Home' Trinidad and Tobago Guardian : January 30th 2014 Contents BG20 | THE ECONOMIST
BUSINESS GUARDIAN www.guardian.co.tt JANUARY 2014 • WEEK FIVE
Are governments in the Levant fooling their people with
false promises of an offshore gas bonanza?
From the proceeds Lebanon hopes to fund a bullet train
that will end Beirut s traffic snarl-ups. Across the water the
Cypriot government has equally grandiose plans: By 2020 a
vast new complex in Vasilikos, on Cyprus southern coast, is
supposed to start shipping liquefied natural gas to Europe and
even to Asia, salvaging the country s finances. Gas reserves,
Cypriot optimists say, amount to 96 trillion cubic feet.
Most oil analysts say that this is all wildly over the top,
however. Even Israel, whose development of offshore gas is
most advanced, is unlikely, they reckon, to start exporting
large amounts by 2020, as it hopes.
The skeptics say that the main brake is a lack of regional
cooperation, rather than a shortage of oil and gas. The Amer-
icans official Geological Survey estimates that from Gaza s
coast to southern Turkey the eastern Mediterranean holds 122
trillion cubic feet of gas, comparable to the reserves of Iraq.
Lebanon s caretaker government lacks the authority to pass
the legislation needed to persuade foreign oil companies to
start drilling, however, and a heralded auction is again likely
to be delayed. America s effort to mediate over a disputed
maritime boundary between Lebanon and Israel is stalling
progress. The civil war in Syria is scaring away big oil companies,
and drilling off the Lebanese coast has yet to begin.
Drilling has begun off Cyprus, but estimates of the amount
of gas and oil to be found there have been inflated too. Delek
Drilling and Avner Oil, two Israeli firms involved in exploration,
say that Aphrodite, Cyprus only proven gas field, has reserves
of only 4.1 trillion cubic feet, barely enough to meet long-
term local demand.
Oil companies, including Italy s Eni and France s Total, may
find more gas there. If not, Cyprus natural-gas venture will
depend on getting it from elsewhere, perhaps from Israel s
Leviathan field. In any case, Cyprus and Turkey both claim
some of the same stretches of water. The Israelis, for their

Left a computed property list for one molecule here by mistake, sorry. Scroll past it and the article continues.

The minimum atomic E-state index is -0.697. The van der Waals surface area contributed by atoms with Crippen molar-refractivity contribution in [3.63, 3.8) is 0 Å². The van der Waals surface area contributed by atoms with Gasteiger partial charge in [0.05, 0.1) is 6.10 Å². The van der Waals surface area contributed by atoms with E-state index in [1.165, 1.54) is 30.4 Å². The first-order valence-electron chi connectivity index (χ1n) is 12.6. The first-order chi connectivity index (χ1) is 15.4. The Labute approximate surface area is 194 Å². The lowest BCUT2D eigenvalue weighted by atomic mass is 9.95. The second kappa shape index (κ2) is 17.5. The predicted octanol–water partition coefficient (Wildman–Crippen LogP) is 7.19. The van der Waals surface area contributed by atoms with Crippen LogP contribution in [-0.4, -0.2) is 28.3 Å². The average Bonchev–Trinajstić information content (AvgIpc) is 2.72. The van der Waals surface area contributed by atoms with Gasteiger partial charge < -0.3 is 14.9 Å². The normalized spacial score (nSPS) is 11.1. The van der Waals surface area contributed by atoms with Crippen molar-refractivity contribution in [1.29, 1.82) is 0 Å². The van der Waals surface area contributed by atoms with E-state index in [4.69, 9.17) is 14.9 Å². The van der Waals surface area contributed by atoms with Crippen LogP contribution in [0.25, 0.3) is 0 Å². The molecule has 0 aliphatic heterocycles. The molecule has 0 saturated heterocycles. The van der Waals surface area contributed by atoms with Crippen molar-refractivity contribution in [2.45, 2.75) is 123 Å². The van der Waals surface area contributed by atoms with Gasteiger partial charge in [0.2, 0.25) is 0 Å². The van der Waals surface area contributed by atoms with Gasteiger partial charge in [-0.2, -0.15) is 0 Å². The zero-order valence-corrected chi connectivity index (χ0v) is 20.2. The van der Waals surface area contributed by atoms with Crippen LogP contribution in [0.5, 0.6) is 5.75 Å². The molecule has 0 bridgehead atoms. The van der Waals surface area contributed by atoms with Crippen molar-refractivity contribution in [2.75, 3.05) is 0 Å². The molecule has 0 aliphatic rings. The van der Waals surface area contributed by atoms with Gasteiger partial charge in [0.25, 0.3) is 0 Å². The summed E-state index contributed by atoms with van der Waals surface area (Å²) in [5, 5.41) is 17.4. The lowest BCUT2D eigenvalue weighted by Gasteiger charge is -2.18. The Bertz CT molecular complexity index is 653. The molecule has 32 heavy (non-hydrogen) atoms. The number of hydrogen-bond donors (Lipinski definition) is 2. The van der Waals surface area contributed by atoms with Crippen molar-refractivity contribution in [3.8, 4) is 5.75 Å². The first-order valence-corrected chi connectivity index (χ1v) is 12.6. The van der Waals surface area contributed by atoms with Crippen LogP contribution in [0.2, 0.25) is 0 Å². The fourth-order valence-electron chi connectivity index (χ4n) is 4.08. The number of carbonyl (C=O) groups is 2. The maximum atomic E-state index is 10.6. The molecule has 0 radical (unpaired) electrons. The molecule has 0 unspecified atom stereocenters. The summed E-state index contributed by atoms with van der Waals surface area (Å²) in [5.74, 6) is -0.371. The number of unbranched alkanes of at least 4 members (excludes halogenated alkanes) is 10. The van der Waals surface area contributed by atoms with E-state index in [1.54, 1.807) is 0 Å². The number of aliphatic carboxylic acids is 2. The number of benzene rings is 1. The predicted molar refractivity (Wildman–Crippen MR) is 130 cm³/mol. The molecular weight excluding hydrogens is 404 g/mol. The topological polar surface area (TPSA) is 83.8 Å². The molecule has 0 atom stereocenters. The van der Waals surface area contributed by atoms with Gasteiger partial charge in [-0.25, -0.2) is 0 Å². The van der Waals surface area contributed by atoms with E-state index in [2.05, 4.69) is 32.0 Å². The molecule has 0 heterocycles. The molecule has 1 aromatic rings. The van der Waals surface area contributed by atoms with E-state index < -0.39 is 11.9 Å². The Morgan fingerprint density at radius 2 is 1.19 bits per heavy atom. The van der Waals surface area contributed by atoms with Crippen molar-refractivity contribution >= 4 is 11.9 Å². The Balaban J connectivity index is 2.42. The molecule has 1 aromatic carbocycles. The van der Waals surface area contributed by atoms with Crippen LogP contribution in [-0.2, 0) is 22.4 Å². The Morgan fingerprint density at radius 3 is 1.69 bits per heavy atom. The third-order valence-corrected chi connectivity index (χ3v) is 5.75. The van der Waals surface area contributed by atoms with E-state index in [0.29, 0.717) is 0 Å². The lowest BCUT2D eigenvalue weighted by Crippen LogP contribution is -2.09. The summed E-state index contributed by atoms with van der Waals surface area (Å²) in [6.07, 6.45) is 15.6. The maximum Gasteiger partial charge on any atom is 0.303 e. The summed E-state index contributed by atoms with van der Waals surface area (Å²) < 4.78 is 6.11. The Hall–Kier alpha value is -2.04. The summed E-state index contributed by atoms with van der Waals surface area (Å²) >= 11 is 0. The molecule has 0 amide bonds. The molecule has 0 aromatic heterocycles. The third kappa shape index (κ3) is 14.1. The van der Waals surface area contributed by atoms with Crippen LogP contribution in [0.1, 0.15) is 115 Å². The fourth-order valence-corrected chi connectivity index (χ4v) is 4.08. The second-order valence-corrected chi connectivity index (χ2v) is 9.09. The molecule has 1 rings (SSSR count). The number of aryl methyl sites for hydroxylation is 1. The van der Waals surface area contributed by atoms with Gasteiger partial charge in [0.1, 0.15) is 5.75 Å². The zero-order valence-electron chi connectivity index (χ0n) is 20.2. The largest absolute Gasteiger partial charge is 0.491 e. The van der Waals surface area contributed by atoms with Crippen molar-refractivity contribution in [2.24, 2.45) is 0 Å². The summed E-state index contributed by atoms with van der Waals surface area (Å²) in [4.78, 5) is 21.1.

part, have prevented the Palestinians from developing Gaza
Marine, a field off the coast of Gaza where BG, formerly British
Gas, found gas a decade ago.
Israel alone is romping along. It has verified finds of 35
trillion cubic feet. Noble, an American company that so far
has dominated Israel s production, says that gas from its Tamar
field, which began flowing this year, already supplies 45 per
cent of the country s electricity. Development of the much-
larger Leviathan field, farther west, is slow, however. Fearing
an outcry over the sale of public assets, Israeli ministers have
delayed the timetable.
There are other obstacles. Asian buyers, who tend to pay
the highest prices, are reluctant for security reasons to ship
Israeli gas through the Suez Canal. Turkey, whose energy needs
are soaring, might have been an attractive export market for
Israel. Construction of a pipeline on the seabed between Turkey
and Israel could prove more profitable than a natural-gas plant,
says Robin Mills, head of consulting at Manaar Energy, an
advisory firm in Dubai, because upfront costs are lower and
Turkish gas prices quite high.
However, such a pipeline might have to pass through waters
officially recognised as belonging to Greek Cyprus and the
Turkish-ruled north of the island, so an agreement with both
would be needed. That would be tricky. An alternative route,
under Syrian and Lebanese waters, would be trickier still.
In any case, Israel is loth to strike an export deal with Turkey
at a time when that country s foreign policy has become unpre-
dictable and the prickly Prime Minister Recep Tayyip Erdogan
could turn off the tap whenever he feels piqued. An Israel-
Cyprus deal could make matters worse.
Egypt s decision to discard a Mubarak-era agreement to
supply 40 per cent of Israel s gas serves as a warning against
doing business amid unresolved conflicts.
"Without peace with the Palestinians," former Israeli Energy
Minister Josef Paritzky says, "we can t sell our gas to Egypt,
Jordan, Turkey and, who knows, maybe even to the Euro-
Tangled in red tape and regional disputes, even oil companies
in Israel may flag. Woodside Petroleum, an Australian firm
with natural-gas expertise, still is pondering an ambitious
plan to build a floating LNG platform. Noble lacks the capacity
to go it alone. Few developers will invest without secure long-
term contracts, and buyers in Asia, the best market, are banking
on getting an alternative deluge of gas from new finds in the
Without exports, regional prospects are less sunny. Plowing
billions of dollars into platforms, rigs, offshore pipelines or
costly LNG plants is feasible only if drillers are confident of
shipping gas to foreign markets.
@2014 The Economist Newspaper Ltd. Distributed by
the New York Times Syndicate
How much Mediterranean
oil is waiting to be found?
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